The Detroit-Windsor Tunnel has reopened after a bomb threat phoned in to Canadian authorities led to the closing of the international crossing for several hours Thursday afternoon.
Cars began entering the tunnel at the U.S. end about 4:30 p.m., and tunnel chief executive Neal Belitsky says traffic resumed from the Canadian end soon after. Belitsky says nothing was found in searches by video, bomb-sniffing dog and bomb squad personnel.
The bomb threat was made some time after 12:30 p.m. to the duty free shop on a plaza on the tunnel's Windsor side.
The underwater tunnel stretches about a mile beneath the Detroit River, which is one of North America's busiest trade crossings.
Initially, traffic going onto plazas on both sides of the tunnel was halted and diverted away from the tunnel. Officials then decided to clear the tunnel and block off entrances and exits on both sides, Brown said.
Bomb squads from the Detroit and Windsor police departments were called in to help with the investigation. Paramedics and a Detroit Police tactical unit truck was on scene on the Detroit side. Jefferson Avenue through downtown was closed.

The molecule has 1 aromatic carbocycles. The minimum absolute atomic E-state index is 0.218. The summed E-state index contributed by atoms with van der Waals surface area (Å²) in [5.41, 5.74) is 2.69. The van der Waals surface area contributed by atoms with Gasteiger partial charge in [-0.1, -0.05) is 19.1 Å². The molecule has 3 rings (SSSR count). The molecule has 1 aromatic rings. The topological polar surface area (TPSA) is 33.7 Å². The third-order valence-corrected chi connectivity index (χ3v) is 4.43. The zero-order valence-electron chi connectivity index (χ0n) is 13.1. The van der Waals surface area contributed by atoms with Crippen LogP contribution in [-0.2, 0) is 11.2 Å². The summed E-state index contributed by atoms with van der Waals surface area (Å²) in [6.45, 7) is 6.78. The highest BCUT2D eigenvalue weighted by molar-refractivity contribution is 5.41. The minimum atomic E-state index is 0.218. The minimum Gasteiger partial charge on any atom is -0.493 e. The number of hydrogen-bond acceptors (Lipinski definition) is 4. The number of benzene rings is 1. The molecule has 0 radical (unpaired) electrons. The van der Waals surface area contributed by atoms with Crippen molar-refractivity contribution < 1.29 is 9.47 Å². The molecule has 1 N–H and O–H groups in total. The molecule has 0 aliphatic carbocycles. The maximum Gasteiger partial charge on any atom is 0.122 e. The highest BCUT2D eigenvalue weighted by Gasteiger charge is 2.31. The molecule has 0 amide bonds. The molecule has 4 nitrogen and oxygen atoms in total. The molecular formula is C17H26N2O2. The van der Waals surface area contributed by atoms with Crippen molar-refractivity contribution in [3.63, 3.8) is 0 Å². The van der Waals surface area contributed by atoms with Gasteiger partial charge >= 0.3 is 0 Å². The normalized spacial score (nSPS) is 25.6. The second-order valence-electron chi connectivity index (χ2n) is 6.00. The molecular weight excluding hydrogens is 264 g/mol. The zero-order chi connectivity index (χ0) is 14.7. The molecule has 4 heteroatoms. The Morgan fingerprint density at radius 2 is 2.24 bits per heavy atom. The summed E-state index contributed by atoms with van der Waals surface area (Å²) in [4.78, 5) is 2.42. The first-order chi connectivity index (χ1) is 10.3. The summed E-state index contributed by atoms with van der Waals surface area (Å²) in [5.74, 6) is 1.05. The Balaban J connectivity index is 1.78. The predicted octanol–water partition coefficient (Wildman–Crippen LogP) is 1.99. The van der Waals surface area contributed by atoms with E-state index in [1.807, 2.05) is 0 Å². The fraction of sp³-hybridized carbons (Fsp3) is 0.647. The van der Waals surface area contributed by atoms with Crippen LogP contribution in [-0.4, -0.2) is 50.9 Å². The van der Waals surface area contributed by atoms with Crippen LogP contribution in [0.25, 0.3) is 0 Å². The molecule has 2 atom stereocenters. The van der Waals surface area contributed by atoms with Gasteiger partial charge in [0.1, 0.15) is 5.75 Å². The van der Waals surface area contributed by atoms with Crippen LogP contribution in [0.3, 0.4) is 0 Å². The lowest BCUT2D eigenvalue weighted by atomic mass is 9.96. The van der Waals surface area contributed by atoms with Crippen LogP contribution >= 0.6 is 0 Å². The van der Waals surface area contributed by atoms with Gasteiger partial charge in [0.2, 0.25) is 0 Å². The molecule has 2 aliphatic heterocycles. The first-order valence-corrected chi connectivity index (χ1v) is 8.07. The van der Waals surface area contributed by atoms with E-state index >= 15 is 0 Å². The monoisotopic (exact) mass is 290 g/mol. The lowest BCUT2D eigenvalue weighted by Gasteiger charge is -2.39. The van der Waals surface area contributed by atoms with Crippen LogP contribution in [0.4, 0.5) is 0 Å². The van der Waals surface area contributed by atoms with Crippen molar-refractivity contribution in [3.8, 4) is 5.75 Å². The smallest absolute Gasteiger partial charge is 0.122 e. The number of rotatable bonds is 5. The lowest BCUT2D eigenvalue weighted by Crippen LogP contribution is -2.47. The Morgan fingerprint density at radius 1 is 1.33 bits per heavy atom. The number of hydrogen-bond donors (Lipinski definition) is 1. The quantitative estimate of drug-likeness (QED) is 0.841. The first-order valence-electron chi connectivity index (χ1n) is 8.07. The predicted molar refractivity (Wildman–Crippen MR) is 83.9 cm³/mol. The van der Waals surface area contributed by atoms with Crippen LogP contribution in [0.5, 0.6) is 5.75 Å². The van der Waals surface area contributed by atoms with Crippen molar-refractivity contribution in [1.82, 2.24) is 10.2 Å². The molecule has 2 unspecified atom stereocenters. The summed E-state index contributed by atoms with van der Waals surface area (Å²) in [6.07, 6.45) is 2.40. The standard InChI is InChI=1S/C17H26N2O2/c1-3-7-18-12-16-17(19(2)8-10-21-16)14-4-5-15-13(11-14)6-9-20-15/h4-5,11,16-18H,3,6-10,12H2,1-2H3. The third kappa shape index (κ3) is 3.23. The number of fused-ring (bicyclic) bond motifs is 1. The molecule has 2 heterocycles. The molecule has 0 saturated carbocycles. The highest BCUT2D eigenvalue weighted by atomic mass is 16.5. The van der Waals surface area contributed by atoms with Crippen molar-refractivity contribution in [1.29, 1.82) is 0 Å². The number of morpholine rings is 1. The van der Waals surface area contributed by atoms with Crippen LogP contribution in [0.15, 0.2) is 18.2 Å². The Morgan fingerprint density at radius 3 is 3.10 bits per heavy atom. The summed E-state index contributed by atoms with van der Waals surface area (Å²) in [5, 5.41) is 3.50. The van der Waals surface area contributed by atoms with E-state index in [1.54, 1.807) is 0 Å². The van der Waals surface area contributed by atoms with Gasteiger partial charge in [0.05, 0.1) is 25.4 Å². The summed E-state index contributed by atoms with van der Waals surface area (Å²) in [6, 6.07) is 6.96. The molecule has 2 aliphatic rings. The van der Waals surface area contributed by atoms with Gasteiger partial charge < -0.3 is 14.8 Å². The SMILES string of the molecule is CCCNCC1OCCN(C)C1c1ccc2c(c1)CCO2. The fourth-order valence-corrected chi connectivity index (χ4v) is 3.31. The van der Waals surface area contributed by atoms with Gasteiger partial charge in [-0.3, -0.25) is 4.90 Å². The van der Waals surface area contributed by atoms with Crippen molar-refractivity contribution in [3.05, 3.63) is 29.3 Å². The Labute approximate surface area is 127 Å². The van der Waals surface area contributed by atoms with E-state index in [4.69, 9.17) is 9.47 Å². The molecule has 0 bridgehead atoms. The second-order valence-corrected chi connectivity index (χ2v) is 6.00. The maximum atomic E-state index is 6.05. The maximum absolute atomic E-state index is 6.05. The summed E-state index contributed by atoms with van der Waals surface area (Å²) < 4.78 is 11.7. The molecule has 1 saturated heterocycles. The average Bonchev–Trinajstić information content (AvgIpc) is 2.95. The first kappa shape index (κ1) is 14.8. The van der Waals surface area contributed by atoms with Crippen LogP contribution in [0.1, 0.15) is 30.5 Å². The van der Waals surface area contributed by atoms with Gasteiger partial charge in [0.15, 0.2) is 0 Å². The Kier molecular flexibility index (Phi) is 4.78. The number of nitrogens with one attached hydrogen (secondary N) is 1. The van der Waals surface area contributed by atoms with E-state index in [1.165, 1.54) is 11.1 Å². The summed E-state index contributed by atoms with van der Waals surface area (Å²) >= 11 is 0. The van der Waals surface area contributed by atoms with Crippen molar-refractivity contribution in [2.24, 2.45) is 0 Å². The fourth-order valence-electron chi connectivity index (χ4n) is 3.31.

Commuter rush-hour traffic on both sides was redirected to the Ambassador Bridge, which is just west of both downtowns. Cars and buses make up most of the traffic along the 82-year-old tunnel, which was used by about 4.5 million cars in 2011.
As security concerns were made, customs became a little more thorough at the bridge" said Ambassador Bridge spokesman Mickey Blashfield. "Traffic is up to speed coming into the United States. There is a delay going into Canada. That's a function of inspections, not border capacity."
Brown said the security steps appeared to be running smoothly.
"We practice this," she said. "Once a year we do a full-blown exercise. We shut it down on a Sunday morning and we have all the first responders in. We simulate an accident or an incident."